Officially 50,000 face Catch 22 of being a mortgage prisoner: real figure could be double
Borrowers with inactive firms are far more likely to be mortgage prisoners: there are 195,000 of them.
Of these, 66,000 may be able to switch, and 30,000 can’t switch, but the rate they’re on means they wouldn’t get a better deal anyway.
34,000 have missed payments and 18,000 are near the end of their mortgage, so they wouldn’t be able to switch anyway.
It calculates that this leaves 47,000 mortgage prisoners.
But those who missed payments or are near the end of the term, are still effectively trapped on expensive mortgages – putting the full number closer to 99,000.
The FCA released a report on mortgage prisoners yesterday: Mortgage Prisoner Review | FCA
Sarah Coles, personal finance analyst, Hargreaves Lansdown: “Almost 50,000 mortgage prisoners are still stranded on horrendously expensive mortgages, according to FCA figures, but the real number of people trapped is closer to 100,000, and they face a nightmare Catch 22.
“Prisoners are trapped in a vicious circle. They’re often paying a far higher interest rate than everyone else, and while the average rate of 4.3% is bad enough, 3% of them are paying over 5%. It means they’re completely focused on making ends meet, so tackling their underlying problems becomes a Herculean task. If every penny is going on your existing mortgage, it’s harder to pay down a big outstanding interest-only balance. Likewise, if it absorbs a major chunk of your income, you run the risk of missing payments. And both of these things make you more likely to remain a prisoner for even longer.
“As more time passes, your problems don’t get smaller, but you get older. Almost twice as many people with inactive lenders are over the age of 56 (35.3%), and almost four times as many are aged 76 or over (2.1%). Having big outstanding balances at a later age makes the task of finding an alternative to switch to even harder.
Why they’re stuck – inactive lenders
“Most of these people got a mortgage before the financial crisis, and then when affordability criteria were tightened afterwards, they discovered they didn’t qualify for a new deal. Many of them have been stuck with the same mortgage ever since, or have been switched to the standard variable rate.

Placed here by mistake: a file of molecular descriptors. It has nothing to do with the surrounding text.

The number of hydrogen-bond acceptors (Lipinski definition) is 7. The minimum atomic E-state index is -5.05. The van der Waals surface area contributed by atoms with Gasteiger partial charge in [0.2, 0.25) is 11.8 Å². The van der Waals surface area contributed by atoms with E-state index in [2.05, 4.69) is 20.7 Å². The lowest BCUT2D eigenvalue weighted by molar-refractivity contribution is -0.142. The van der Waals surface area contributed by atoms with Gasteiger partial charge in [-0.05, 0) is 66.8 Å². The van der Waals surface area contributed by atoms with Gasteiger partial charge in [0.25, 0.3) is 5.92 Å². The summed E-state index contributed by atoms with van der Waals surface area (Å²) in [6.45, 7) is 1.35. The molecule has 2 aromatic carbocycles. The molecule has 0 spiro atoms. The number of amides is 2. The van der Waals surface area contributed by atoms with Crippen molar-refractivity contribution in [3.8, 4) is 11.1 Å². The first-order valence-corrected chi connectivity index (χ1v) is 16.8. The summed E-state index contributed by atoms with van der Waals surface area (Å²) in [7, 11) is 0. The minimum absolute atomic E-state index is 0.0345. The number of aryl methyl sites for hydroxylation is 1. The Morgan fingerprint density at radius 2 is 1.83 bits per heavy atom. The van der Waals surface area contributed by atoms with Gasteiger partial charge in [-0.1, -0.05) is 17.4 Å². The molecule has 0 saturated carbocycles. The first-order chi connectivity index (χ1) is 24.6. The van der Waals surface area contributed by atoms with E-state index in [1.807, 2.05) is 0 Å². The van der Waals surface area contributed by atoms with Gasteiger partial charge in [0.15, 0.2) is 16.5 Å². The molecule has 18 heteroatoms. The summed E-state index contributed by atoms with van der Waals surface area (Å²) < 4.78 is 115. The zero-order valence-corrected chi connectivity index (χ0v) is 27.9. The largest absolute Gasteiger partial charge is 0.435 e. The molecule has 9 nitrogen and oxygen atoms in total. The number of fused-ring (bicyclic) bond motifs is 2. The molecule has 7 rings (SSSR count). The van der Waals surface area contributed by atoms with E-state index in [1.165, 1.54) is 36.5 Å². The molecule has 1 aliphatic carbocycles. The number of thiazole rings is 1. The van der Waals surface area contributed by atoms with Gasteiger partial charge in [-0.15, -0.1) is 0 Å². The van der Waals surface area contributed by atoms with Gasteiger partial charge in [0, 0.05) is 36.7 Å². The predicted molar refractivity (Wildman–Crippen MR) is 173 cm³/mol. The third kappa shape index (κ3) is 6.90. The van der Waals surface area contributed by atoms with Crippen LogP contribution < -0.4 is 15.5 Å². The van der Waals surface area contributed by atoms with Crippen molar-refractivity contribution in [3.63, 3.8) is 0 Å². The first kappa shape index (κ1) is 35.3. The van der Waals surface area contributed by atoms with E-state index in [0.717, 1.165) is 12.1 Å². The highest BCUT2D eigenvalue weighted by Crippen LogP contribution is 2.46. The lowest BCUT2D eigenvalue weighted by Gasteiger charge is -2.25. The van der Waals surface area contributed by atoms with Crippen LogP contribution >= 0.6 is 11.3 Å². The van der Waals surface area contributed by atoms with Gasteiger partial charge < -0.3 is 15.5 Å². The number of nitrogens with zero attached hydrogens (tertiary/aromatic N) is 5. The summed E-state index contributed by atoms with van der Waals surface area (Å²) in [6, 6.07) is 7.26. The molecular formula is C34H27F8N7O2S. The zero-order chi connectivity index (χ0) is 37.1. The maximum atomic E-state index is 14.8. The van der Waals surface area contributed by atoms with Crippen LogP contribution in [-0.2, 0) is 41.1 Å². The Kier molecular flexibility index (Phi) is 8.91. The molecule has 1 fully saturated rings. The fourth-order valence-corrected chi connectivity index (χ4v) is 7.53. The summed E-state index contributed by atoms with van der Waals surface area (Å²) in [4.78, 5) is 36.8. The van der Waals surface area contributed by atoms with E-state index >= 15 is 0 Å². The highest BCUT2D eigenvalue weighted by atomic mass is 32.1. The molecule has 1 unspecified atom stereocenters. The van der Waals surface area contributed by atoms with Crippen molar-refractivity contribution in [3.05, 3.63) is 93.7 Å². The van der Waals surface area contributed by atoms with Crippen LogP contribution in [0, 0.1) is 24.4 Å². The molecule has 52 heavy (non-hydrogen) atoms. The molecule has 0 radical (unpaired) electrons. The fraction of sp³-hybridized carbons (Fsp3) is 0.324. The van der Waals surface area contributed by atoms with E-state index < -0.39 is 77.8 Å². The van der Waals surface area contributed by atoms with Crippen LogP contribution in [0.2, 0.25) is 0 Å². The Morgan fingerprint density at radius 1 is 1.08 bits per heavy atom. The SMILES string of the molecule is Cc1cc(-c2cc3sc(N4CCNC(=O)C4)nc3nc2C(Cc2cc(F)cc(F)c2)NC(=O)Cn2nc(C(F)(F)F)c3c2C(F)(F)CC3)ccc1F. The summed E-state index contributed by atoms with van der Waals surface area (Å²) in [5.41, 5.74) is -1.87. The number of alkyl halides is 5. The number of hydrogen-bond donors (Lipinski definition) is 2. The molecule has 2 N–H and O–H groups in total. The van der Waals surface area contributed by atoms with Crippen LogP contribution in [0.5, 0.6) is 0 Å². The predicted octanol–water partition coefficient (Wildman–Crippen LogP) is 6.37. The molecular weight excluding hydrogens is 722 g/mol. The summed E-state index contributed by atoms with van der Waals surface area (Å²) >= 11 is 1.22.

“Over the years, rules have been relaxed to help some of these prisoners, including being able to switch to a new deal with your current lender without the same affordability checks (as long as you’re not behind on payments). Unfortunately, this does nothing for those whose mortgage companies aren’t offering new mortgages any more. These tend to be called inactive or closed book mortgages. It’s these people that the report focuses on.
Why the number of people trapped is twice as high
“It calculated that out of around 195,000 homeowners with these lenders, 47,000 of them are mortgage prisoners. This is bad enough, but in reality, even more people are trapped.
“The cost of these mortgages mean that almost one in five people of those who are trapped, have missed payments (17%). The FCA has decided not to count the 34,000 people with a shortfall as additional mortgage prisoners, on the grounds that they wouldn’t be able to switch even if they were with an active lender, because of their debts. However, these people are real victims of being mortgage prisoners. The fact they’re paying sky-high rates makes it far more difficult to afford the mortgage, which is one reason why they’re struggling to pay.
“The figures also exclude another 18,000 people who are within two years of the end of their mortgage deal or have less than £10,000 outstanding – on the grounds that it may not be worth them switching at this stage because of the cost of doing so. However, these people are trapped on expensive deals, so they are still effectively prisoners. If you add those people back in, it takes the number of mortgage prisoners to 99,000.
What can be done?
“The 47,000 people the FCA classes as prisoners tend to be stuck because either they are on an interest-only deal and have less than 50% equity in their home, so they’re unlikely to be able to afford a repayment mortgage. Alternatively, their credit score may be too low to qualify: 20% of those with closed book mortgages already had impaired credit when they started out.
“The FCA is calling on lenders to be more flexible with borrowers who are close to meeting their criteria, which it estimates could help 6,000 of these prisoners.
“For those who still can’t remortgage, it hopes they will be encouraged to get help from debt charities or consumer groups on taking steps to make a switch more likely. This includes things like improving their credit score or paying down some of their interest only mortgage. Of course, both these things would be far easier if they were able to get a cheaper deal in the interim.”
Steps so far to free up prisoners
- In July 2018, banks committed to offering mortgages to their existing borrowers as long as they were up to date with payments.
- In October 2019, it allowed lenders to use different affordability calculations for trapped borrowers who weren’t behind on payments. New analysis shows this only helped 200 people switch.
- Inactive lenders had to contact customers by January 2021 to let them know about the rule change, and that it may be easier to swich now.
- From October 2020, active lenders don’t have to use affordability tests on borrowers in the closed mortgage books of a lender in the same financial group.